When God Sees You, He Sees Jesus.
Galatians 3: 26-4:11
It’s hard when you don’t know if you are accepted or received by people; especially people you care about. There is a painful uncertainty built into a relationship when you must perform to a certain (or worse – uncertain) standard to be loved and accepted. This is most painful in parent child relationships and can leave emotional and relational scars that seep into generations.
When the Apostle Paul delivered the Gospel (good news) that God loves people, the natural response in the hearts of people in the 1st century down to this very moment is – what do we need to do the secure such love? Paul’s radical answer remains unchanged through the centuries, “nothing but believe God loves you this much.” How much? Enough to send His one and only Son to die for your (and everyone’s) sins.
This love and acceptance are extended by grace and received by faith alone. Faith in Jesus Christ and the work which He did on the cross; it changed everything. When received, it makes one a Son of God. Not a child of God – that is subject for another section of Scripture. In his letter to the Galatians, Paul is very specific in his choice of words and chooses sons of God. The greater context of his passage includes the rights of heirs to fortunes and possessions passed onto them by their fathers. In Paul’s time, women couldn’t inherit anything on their own. Paul’s use of the phrase sons of God comes across more like a title including both men and women in it. Sounds a bit sexist? Don’t read your 21st century values into a 1st century context. It’s no more sexist than when John wrote that men make up what is called the “bride of Christ” in Revelation 21.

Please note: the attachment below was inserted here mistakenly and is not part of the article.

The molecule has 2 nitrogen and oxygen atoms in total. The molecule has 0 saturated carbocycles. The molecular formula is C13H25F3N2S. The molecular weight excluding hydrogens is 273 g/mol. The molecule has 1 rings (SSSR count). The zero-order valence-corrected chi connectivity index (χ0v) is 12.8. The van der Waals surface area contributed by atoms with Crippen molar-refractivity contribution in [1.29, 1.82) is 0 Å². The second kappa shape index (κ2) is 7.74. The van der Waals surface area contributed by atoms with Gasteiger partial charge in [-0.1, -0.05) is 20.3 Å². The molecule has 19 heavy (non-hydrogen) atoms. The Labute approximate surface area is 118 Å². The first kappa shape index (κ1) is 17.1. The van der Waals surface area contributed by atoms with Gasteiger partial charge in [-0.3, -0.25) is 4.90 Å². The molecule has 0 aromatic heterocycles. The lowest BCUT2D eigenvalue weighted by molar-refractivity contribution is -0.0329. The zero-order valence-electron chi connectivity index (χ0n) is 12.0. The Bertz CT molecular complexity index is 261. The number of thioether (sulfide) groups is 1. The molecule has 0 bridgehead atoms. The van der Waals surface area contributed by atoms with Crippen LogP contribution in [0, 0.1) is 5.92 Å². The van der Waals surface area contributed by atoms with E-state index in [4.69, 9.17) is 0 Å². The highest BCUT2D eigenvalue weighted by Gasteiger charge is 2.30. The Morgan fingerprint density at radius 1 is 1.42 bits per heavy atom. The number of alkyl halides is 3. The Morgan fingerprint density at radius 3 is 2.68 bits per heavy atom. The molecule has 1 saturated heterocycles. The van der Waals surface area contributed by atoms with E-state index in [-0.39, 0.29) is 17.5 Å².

The use of sons of God accords to men and women their incredible status as heirs to the promises made to the Patriarch Abraham equally. This is a radical teaching in a time when women were considered little more than property in the surrounding culture. All this may read a bit nerdy; however, it is important for men and women in the church to know.
He goes on to teach that being clothed in Christ implies several things for the Christian of great significance. Clothing is a metaphor that Paul is fond of using and employs it when writing to believers in Colossae, Philippi and Rome. Additionally, Paul reminds the Galatians they have been baptized (or identified as) Christians – belonging to Jesus. Clothed in Christ means:
1. Primary identity is in Christ: Clothing/uniforms tell people what team we’re on.
2. Closeness to God in Christ: Nothing is closer for us through the day than clothing.
3. Seen to all as Christ: When people/God sees me – sees Christ. Clothing projects an image and is recognizable.